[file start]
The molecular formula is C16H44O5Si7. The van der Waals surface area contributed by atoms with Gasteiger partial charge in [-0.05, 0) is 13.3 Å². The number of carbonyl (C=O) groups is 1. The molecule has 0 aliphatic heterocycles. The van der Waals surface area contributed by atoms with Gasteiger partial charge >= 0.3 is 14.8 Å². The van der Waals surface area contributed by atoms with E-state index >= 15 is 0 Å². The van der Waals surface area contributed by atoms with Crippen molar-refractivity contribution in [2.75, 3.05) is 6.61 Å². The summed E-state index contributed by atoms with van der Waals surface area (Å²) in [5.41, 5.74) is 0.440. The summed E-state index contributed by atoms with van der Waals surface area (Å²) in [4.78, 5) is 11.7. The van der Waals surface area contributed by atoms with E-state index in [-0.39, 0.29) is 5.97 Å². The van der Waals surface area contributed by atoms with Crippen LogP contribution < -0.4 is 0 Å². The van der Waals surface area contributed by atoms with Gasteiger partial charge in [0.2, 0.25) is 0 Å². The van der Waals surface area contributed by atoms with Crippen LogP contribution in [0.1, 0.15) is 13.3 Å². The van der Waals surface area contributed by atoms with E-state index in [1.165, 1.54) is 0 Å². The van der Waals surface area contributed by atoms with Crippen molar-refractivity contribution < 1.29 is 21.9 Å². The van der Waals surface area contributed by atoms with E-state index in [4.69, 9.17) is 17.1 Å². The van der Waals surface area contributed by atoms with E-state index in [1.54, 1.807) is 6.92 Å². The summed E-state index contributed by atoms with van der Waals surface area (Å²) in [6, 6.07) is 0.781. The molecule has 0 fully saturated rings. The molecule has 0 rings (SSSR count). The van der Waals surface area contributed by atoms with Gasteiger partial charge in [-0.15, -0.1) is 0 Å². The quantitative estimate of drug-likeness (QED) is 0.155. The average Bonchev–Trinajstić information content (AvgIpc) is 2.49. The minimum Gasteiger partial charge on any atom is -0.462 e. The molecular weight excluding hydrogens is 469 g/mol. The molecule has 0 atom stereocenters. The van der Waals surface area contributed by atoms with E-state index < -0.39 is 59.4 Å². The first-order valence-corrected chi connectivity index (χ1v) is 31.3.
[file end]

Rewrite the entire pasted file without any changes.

The molecular formula is C16H44O5Si7. The van der Waals surface area contributed by atoms with Gasteiger partial charge in [-0.05, 0) is 13.3 Å². The number of carbonyl (C=O) groups is 1. The molecule has 0 aliphatic heterocycles. The van der Waals surface area contributed by atoms with Gasteiger partial charge >= 0.3 is 14.8 Å². The van der Waals surface area contributed by atoms with E-state index >= 15 is 0 Å². The van der Waals surface area contributed by atoms with Crippen molar-refractivity contribution in [2.75, 3.05) is 6.61 Å². The summed E-state index contributed by atoms with van der Waals surface area (Å²) in [5.41, 5.74) is 0.440. The summed E-state index contributed by atoms with van der Waals surface area (Å²) in [4.78, 5) is 11.7. The van der Waals surface area contributed by atoms with E-state index in [-0.39, 0.29) is 5.97 Å². The van der Waals surface area contributed by atoms with Crippen LogP contribution < -0.4 is 0 Å². The van der Waals surface area contributed by atoms with Gasteiger partial charge in [0.2, 0.25) is 0 Å². The van der Waals surface area contributed by atoms with Crippen LogP contribution in [0.1, 0.15) is 13.3 Å². The van der Waals surface area contributed by atoms with E-state index in [1.165, 1.54) is 0 Å². The van der Waals surface area contributed by atoms with Crippen molar-refractivity contribution < 1.29 is 21.9 Å². The van der Waals surface area contributed by atoms with E-state index in [4.69, 9.17) is 17.1 Å². The van der Waals surface area contributed by atoms with E-state index in [1.54, 1.807) is 6.92 Å². The summed E-state index contributed by atoms with van der Waals surface area (Å²) in [6, 6.07) is 0.781. The molecule has 0 fully saturated rings. The molecule has 0 rings (SSSR count). The van der Waals surface area contributed by atoms with Gasteiger partial charge in [-0.15, -0.1) is 0 Å². The quantitative estimate of drug-likeness (QED) is 0.155. The average Bonchev–Trinajstić information content (AvgIpc) is 2.49. The minimum Gasteiger partial charge on any atom is -0.462 e. The molecular weight excluding hydrogens is 469 g/mol. The molecule has 0 atom stereocenters. The van der Waals surface area contributed by atoms with E-state index < -0.39 is 59.4 Å². The first-order valence-corrected chi connectivity index (χ1v) is 31.3.